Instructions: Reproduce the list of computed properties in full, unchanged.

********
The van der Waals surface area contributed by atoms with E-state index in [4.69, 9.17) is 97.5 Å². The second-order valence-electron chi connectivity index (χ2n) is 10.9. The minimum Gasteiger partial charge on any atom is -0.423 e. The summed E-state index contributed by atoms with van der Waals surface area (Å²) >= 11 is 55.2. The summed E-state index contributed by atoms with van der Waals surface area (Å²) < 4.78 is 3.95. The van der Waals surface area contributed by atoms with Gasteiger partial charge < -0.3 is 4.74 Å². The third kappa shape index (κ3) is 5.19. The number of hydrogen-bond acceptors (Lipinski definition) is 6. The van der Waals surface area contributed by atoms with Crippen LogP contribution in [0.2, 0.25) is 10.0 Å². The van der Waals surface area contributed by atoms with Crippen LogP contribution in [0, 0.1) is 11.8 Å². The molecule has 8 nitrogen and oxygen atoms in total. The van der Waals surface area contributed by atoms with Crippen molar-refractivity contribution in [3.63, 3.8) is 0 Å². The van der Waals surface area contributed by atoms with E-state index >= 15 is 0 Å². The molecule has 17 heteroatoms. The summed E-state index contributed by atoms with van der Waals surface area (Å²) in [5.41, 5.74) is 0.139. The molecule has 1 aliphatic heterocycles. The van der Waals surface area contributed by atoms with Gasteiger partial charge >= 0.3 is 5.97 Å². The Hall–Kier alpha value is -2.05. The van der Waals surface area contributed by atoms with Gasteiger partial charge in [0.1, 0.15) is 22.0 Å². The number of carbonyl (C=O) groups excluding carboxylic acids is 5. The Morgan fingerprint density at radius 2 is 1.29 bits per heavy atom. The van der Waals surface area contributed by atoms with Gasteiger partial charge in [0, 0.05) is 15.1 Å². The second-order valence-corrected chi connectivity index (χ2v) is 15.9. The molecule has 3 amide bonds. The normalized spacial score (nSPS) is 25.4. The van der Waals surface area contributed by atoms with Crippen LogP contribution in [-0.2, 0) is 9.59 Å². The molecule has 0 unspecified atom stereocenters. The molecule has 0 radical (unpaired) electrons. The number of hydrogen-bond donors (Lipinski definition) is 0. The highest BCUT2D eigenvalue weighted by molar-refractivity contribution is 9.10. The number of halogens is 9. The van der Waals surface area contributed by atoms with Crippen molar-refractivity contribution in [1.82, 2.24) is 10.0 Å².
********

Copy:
The van der Waals surface area contributed by atoms with E-state index in [4.69, 9.17) is 97.5 Å². The second-order valence-electron chi connectivity index (χ2n) is 10.9. The minimum Gasteiger partial charge on any atom is -0.423 e. The summed E-state index contributed by atoms with van der Waals surface area (Å²) >= 11 is 55.2. The summed E-state index contributed by atoms with van der Waals surface area (Å²) < 4.78 is 3.95. The van der Waals surface area contributed by atoms with Gasteiger partial charge < -0.3 is 4.74 Å². The third kappa shape index (κ3) is 5.19. The number of hydrogen-bond acceptors (Lipinski definition) is 6. The van der Waals surface area contributed by atoms with Crippen LogP contribution in [0.2, 0.25) is 10.0 Å². The van der Waals surface area contributed by atoms with Crippen LogP contribution in [0, 0.1) is 11.8 Å². The molecule has 8 nitrogen and oxygen atoms in total. The van der Waals surface area contributed by atoms with Crippen molar-refractivity contribution in [3.63, 3.8) is 0 Å². The van der Waals surface area contributed by atoms with E-state index >= 15 is 0 Å². The molecule has 17 heteroatoms. The summed E-state index contributed by atoms with van der Waals surface area (Å²) in [5.41, 5.74) is 0.139. The molecule has 1 aliphatic heterocycles. The van der Waals surface area contributed by atoms with Gasteiger partial charge >= 0.3 is 5.97 Å². The Hall–Kier alpha value is -2.05. The van der Waals surface area contributed by atoms with Gasteiger partial charge in [0.1, 0.15) is 22.0 Å². The number of carbonyl (C=O) groups excluding carboxylic acids is 5. The Morgan fingerprint density at radius 2 is 1.29 bits per heavy atom. The van der Waals surface area contributed by atoms with Gasteiger partial charge in [0, 0.05) is 15.1 Å². The second-order valence-corrected chi connectivity index (χ2v) is 15.9. The molecule has 3 amide bonds. The normalized spacial score (nSPS) is 25.4. The van der Waals surface area contributed by atoms with Crippen LogP contribution in [-0.2, 0) is 9.59 Å². The molecule has 0 unspecified atom stereocenters. The molecule has 0 radical (unpaired) electrons. The number of hydrogen-bond donors (Lipinski definition) is 0. The highest BCUT2D eigenvalue weighted by molar-refractivity contribution is 9.10. The number of halogens is 9. The van der Waals surface area contributed by atoms with Crippen molar-refractivity contribution in [1.82, 2.24) is 10.0 Å².